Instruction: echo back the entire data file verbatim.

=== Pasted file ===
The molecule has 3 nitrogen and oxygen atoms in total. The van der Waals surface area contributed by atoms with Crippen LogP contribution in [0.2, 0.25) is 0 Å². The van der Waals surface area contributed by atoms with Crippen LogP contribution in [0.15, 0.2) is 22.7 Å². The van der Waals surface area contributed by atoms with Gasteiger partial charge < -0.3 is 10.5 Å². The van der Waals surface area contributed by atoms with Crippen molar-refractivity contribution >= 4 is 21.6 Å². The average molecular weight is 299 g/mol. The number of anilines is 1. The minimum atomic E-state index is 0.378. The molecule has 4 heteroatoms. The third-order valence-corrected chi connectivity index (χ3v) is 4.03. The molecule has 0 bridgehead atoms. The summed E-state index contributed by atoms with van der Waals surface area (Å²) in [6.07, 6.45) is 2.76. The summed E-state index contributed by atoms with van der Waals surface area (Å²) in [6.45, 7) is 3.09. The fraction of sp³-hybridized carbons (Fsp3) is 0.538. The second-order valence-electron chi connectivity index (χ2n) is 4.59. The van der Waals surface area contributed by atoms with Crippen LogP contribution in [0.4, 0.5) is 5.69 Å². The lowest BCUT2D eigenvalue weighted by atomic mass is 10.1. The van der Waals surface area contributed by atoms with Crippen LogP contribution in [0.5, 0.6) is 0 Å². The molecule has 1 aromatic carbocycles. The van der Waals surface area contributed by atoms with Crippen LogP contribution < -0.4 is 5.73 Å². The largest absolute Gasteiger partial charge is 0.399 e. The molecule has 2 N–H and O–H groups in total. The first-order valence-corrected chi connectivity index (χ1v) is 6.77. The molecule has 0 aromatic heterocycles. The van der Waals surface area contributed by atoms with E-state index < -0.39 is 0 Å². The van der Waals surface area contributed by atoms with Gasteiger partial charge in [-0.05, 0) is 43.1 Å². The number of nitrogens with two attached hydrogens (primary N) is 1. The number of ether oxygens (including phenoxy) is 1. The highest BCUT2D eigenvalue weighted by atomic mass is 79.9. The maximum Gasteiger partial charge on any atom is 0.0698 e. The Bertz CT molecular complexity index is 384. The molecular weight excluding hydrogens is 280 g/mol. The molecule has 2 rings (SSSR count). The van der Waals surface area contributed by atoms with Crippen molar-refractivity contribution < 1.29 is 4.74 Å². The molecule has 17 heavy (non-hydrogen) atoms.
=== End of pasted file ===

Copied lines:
The molecule has 3 nitrogen and oxygen atoms in total. The van der Waals surface area contributed by atoms with Crippen LogP contribution in [0.2, 0.25) is 0 Å². The van der Waals surface area contributed by atoms with Crippen LogP contribution in [0.15, 0.2) is 22.7 Å². The van der Waals surface area contributed by atoms with Gasteiger partial charge < -0.3 is 10.5 Å². The van der Waals surface area contributed by atoms with Crippen molar-refractivity contribution >= 4 is 21.6 Å². The average molecular weight is 299 g/mol. The number of anilines is 1. The minimum atomic E-state index is 0.378. The molecule has 4 heteroatoms. The third-order valence-corrected chi connectivity index (χ3v) is 4.03. The molecule has 0 bridgehead atoms. The summed E-state index contributed by atoms with van der Waals surface area (Å²) in [6.07, 6.45) is 2.76. The summed E-state index contributed by atoms with van der Waals surface area (Å²) in [6.45, 7) is 3.09. The fraction of sp³-hybridized carbons (Fsp3) is 0.538. The second-order valence-electron chi connectivity index (χ2n) is 4.59. The van der Waals surface area contributed by atoms with Crippen LogP contribution in [0.4, 0.5) is 5.69 Å². The lowest BCUT2D eigenvalue weighted by atomic mass is 10.1. The van der Waals surface area contributed by atoms with Crippen LogP contribution in [0.5, 0.6) is 0 Å². The molecule has 1 aromatic carbocycles. The van der Waals surface area contributed by atoms with Crippen LogP contribution < -0.4 is 5.73 Å². The largest absolute Gasteiger partial charge is 0.399 e. The molecule has 2 N–H and O–H groups in total. The first-order valence-corrected chi connectivity index (χ1v) is 6.77. The molecule has 0 aromatic heterocycles. The van der Waals surface area contributed by atoms with E-state index < -0.39 is 0 Å². The van der Waals surface area contributed by atoms with Gasteiger partial charge in [-0.05, 0) is 43.1 Å². The number of nitrogens with two attached hydrogens (primary N) is 1. The number of ether oxygens (including phenoxy) is 1. The highest BCUT2D eigenvalue weighted by atomic mass is 79.9. The maximum Gasteiger partial charge on any atom is 0.0698 e. The Bertz CT molecular complexity index is 384. The molecular weight excluding hydrogens is 280 g/mol. The molecule has 2 rings (SSSR count). The van der Waals surface area contributed by atoms with Crippen molar-refractivity contribution < 1.29 is 4.74 Å². The molecule has 17 heavy (non-hydrogen) atoms.